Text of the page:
Following talks that have taken place over the last three months, Long Live Southbank and Southbank Centre are delighted to have reached an agreement that secures the Queen Elizabeth Hall undercroft as the long-term home of British skateboarding and the other urban activities for which it is famous.The agreement has been formalised in a binding planning agreement with Lambeth Council. In the agreement, Southbank Centre agrees to keep the undercroft open for use without charge for skateboarding, BMX riding, street writing and other urban activities.On the basis of the protections secured by the planning agreement, Southbank Centre and Long Live Southbank have withdrawn their respective legal actions in relation to the undercroft. These include Southbank Centre’s challenge to the registration of the undercroft as an asset of community value, Long Live Southbank’s application for village green status for the undercroft, and a judicial review of Lambeth Council’s decision to reject the village green application.Long Live Southbank is pleased to support Southbank Centre’s Festival Wing project for the improvement of the Queen Elizabeth Hall, Purcell Room and Hayward Gallery, on the basis that the plans will now no longer include any redevelopment within the skate area of the Queen Elizabeth Hall undercroft.Cllr Lib Peck, Leader of Lambeth Council said; “I’m pleased that Lambeth Council was able to work with both sides and find an imaginative solution to resolve this. Shared public space in London is precious and Southbank Centre is a great asset to the country’s cultural life. This agreement is a sensible way of protecting both and we can all now look forward.”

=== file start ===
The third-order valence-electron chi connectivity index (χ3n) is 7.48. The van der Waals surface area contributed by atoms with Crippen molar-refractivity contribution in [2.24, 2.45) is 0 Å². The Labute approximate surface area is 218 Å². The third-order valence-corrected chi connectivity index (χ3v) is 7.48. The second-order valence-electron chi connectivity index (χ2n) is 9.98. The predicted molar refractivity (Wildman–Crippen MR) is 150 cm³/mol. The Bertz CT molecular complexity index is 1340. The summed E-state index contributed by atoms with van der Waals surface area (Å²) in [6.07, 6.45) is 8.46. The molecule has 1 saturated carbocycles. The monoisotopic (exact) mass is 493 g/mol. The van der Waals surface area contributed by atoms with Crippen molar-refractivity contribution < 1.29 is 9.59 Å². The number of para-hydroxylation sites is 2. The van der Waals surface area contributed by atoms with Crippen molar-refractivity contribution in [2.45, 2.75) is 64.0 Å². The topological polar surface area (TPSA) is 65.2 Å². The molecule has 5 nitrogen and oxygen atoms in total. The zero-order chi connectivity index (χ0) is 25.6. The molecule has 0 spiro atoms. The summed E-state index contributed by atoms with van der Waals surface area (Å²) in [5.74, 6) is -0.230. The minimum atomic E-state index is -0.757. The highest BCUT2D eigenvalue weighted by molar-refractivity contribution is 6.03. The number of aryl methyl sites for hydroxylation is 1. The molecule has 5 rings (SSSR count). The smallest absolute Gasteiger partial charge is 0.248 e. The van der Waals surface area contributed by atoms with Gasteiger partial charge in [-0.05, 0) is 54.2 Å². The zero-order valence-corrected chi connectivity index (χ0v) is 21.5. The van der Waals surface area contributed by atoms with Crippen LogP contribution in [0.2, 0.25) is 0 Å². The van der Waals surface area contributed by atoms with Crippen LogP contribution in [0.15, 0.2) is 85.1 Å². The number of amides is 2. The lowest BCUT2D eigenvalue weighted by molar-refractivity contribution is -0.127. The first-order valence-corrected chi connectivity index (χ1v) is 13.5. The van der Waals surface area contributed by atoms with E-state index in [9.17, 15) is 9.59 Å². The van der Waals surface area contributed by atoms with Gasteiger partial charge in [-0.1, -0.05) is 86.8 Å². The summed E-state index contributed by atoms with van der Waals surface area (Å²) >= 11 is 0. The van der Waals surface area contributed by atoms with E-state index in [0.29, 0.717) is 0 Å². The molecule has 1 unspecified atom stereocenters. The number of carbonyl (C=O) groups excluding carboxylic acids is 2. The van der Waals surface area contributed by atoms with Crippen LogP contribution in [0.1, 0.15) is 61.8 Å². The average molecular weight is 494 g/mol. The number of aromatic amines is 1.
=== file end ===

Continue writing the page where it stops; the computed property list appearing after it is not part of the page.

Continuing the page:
To me, this appears to be an agreement based wholly on LLSB’s terms, which were, in my opinion, the only acceptable terms to agree on. The lack of compromise displays the triumph of the campaign; had there been, for example, a clause suggesting we would have to pay for entry to undercroft, or that street art was no longer permitted, or any other limitations or exclusions, the extent of its success would be capped.
The organisation and leadership of the campaign must be applauded for professionally and effectively directing LLSB, as without them this success wouldn’t have been possible. It is easy to see campaigns such as the ‘Occupy’ movement falter with a lack of effective organisation and direction, remaining in history as idealistic movements with no real success or solidification. LLSB’s leadership never lost sight of the target, thus effectively mobilised the membership in the right direction, displaying the professionalism of an interest group far more established.
In addition to this, the campaign was professional in regards to its media and PR. Having watched plenty of the LLSB videos on YouTube, purchased LLSB merchandise from the website and followed the Facebook and Twitter, I for one commend those who played a role in all of these areas. The videos are of a high standard, and gave a sense of legitimacy to the campaign, as did the posts on social media, which displayed utmost decorum; perfect for PR. Even the merchandise was of satisfactory quality; the whole production of LLSB was enough to give it a high level of legitimacy.
Long Live Skateboarding.
So, less brown-nosing of the LLSB campaign, more ranting.
In May this year, Norwich City Council proposed a ban on skateboarding in the city centre, vilifying those who take part in the pursuit, claiming that it causes extensive damage to public property and is a ‘nuisance’.
Their ignorance amazes me.
Firstly, whether skateboarding is a hobby, an interest, a way of life or whatever for those who do it, it is always an expression of oneself, and a source of fun for more than 11 million people worldwide. It is certainly not an example of ‘anti-social behaviour’. If anything, it is the total opposite; skateboarding, as with other pursuits, brings people together and gives people the opportunity to socialise, make friends who share their passion, and progress with their art together. It does not endanger the general public (barring any horrifically unfortunate, unlikely events), and does not aim to do so; skaters tend to want to enjoy skating, not causing havoc.